In the spring of 2020, when there wasn’t much else happening, I took a long walk through Greenpoint's industrial fringe, eventually wandering down a long warehouse block where a cluster of idling cars at a parking lot entrance provided an anomalous sign of life in an otherwise desolate landscape. It turned out to be one of the few enterprises that could possibly be thriving on the city’s streets during a pandemic: a ghost kitchen for delivery apps like DoorDash and UberEats. Inside the parking lot, a nondescript group of food trucks were cranking out chicken sandwiches and burgers that would imminently go out for delivery with various labels slapped onto their packaging, a list of which was posted on one of the trucks: popular brands like Fuku as well as uncanny delivery-only concepts like “Burger Bytes” and “American Eclectic Burger”—both of which, upon further investigation, had websites with identical Squarespace templates and menus, suggesting that they were different marketing skins for the same product. The fact that I had never been on the ghost kitchen’s block despite living within a mile was no accident—the infrastructure of food delivery and last-mile logistics needs to be near the customers while remaining invisible to them, a difficult tradeoff that Brooklyn warehouse districts happen to accommodate. A few blocks over, negotiating that tradeoff less gracefully, a karaoke bar had just shuttered and transformed into an app-only fried chicken distribution site called Peeps Kitchen. A novel, alien form of gentrification seemed to be encroaching on the familiar version, with inhuman logistical infrastructure claiming territory from more inviting uses of urban space.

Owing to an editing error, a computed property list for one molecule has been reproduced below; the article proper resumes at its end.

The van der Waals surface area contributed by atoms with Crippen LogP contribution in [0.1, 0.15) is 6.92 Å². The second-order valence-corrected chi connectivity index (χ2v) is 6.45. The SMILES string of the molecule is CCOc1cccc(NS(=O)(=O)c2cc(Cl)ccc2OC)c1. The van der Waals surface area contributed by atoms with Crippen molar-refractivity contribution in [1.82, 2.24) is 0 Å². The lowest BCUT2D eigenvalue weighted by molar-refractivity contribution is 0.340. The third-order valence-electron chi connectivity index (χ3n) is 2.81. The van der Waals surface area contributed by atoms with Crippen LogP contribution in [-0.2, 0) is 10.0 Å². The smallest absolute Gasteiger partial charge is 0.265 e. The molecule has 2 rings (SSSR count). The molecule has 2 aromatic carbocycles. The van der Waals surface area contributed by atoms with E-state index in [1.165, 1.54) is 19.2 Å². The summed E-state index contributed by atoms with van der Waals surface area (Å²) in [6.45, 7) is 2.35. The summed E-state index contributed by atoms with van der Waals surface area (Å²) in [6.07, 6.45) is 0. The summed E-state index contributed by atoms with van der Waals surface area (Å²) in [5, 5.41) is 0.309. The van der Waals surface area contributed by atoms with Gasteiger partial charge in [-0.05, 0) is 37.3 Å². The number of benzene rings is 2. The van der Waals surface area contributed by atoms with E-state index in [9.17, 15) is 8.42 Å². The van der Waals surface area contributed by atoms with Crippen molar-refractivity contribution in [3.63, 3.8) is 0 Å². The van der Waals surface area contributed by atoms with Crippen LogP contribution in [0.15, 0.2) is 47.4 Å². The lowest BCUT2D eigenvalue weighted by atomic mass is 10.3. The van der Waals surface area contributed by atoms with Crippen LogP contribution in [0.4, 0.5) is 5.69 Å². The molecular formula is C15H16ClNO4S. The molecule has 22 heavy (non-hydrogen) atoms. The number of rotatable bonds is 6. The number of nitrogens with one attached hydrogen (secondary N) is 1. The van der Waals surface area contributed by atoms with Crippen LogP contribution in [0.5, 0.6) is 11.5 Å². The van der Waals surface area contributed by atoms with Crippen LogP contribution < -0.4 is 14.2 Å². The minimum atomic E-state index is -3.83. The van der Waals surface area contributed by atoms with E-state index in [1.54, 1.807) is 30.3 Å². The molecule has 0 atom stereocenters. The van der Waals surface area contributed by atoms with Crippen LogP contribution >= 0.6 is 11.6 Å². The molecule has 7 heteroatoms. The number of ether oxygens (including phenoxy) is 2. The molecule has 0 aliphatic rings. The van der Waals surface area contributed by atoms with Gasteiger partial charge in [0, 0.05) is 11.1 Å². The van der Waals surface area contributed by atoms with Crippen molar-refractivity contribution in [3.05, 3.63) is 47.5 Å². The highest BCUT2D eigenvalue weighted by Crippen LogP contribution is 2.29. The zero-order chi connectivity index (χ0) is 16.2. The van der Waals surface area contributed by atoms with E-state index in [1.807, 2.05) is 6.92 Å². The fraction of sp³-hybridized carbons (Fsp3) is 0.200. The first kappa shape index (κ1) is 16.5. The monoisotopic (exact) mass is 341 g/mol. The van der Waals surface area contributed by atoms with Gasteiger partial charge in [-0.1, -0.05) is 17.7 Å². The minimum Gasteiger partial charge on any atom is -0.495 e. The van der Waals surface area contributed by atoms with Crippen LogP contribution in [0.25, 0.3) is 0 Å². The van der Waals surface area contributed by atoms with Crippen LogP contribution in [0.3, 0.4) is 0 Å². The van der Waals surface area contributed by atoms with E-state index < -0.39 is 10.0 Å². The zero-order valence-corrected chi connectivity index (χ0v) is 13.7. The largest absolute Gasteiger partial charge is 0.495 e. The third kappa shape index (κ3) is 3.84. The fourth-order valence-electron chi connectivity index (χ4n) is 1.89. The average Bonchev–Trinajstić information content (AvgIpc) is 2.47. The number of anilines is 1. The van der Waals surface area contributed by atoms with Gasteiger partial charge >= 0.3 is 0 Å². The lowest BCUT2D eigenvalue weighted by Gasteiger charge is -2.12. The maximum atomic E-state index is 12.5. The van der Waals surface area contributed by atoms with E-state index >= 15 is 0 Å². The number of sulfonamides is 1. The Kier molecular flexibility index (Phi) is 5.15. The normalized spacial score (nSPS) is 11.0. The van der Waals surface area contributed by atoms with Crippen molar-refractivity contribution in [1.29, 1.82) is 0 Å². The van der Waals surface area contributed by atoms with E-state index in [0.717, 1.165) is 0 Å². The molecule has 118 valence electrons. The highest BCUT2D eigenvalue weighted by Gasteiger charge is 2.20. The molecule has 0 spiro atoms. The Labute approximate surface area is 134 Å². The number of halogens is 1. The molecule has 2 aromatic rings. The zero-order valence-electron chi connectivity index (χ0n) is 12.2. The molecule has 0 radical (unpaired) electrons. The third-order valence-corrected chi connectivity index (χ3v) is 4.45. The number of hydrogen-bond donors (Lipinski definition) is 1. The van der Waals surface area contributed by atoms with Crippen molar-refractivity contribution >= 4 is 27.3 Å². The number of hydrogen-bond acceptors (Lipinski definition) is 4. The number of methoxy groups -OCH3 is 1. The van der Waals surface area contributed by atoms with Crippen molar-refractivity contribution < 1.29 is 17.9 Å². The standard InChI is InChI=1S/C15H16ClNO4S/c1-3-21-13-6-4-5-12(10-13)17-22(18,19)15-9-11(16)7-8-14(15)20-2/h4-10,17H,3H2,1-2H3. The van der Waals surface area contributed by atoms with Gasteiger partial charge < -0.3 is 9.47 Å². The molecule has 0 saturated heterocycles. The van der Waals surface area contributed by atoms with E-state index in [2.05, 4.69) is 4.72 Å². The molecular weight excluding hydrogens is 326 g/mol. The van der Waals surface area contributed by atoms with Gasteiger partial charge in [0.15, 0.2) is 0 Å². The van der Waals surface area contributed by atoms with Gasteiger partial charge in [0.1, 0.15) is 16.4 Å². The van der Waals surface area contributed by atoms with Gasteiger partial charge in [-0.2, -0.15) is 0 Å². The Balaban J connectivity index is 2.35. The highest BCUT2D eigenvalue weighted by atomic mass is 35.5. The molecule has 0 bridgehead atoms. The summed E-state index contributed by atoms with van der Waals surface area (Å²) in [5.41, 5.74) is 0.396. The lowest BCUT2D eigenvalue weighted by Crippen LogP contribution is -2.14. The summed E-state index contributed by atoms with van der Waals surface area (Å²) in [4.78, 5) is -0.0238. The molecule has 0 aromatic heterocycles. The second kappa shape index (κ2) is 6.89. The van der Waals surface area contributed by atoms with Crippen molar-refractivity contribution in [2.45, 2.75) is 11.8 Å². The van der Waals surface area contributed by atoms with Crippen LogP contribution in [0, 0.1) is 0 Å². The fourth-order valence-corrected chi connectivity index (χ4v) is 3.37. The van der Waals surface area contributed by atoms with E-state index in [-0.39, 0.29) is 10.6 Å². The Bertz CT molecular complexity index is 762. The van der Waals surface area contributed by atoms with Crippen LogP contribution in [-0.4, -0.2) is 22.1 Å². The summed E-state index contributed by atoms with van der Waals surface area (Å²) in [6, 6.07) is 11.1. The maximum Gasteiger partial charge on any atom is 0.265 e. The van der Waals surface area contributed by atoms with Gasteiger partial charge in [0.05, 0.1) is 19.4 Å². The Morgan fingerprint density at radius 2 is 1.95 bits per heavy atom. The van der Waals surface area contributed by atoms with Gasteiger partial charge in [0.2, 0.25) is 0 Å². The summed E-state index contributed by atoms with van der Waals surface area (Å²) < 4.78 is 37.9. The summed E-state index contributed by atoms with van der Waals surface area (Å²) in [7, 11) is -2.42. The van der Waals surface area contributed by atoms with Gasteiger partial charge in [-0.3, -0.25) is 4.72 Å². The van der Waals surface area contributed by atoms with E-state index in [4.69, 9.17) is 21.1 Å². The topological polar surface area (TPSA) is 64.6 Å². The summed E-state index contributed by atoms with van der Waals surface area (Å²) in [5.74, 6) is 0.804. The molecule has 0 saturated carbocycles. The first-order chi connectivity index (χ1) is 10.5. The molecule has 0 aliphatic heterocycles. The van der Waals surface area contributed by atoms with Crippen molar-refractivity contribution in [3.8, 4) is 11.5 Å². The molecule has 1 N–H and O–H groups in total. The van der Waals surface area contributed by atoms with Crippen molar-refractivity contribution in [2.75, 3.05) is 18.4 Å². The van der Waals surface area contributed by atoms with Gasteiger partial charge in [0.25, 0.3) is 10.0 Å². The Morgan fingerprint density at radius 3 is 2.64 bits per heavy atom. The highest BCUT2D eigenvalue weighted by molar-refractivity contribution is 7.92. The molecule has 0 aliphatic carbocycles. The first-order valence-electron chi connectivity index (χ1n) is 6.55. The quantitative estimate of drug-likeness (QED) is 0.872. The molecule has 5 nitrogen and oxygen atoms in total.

A similar thing happens with regional airlines. In the same way a hamburger is just a hamburger until it reaches the end user, a flight on these carriers is the same regardless of which airlines its flying on behalf of until it becomes a segment on your itinerary. Same flight crews, same flight attendants, often the same ground handling agents- just at the next counter down than they were an hour ago.
Those ruptures you mention don't happen too often in this space (and I'm not sure the traveling public would much care anyway), but once they do, you can't unsee them.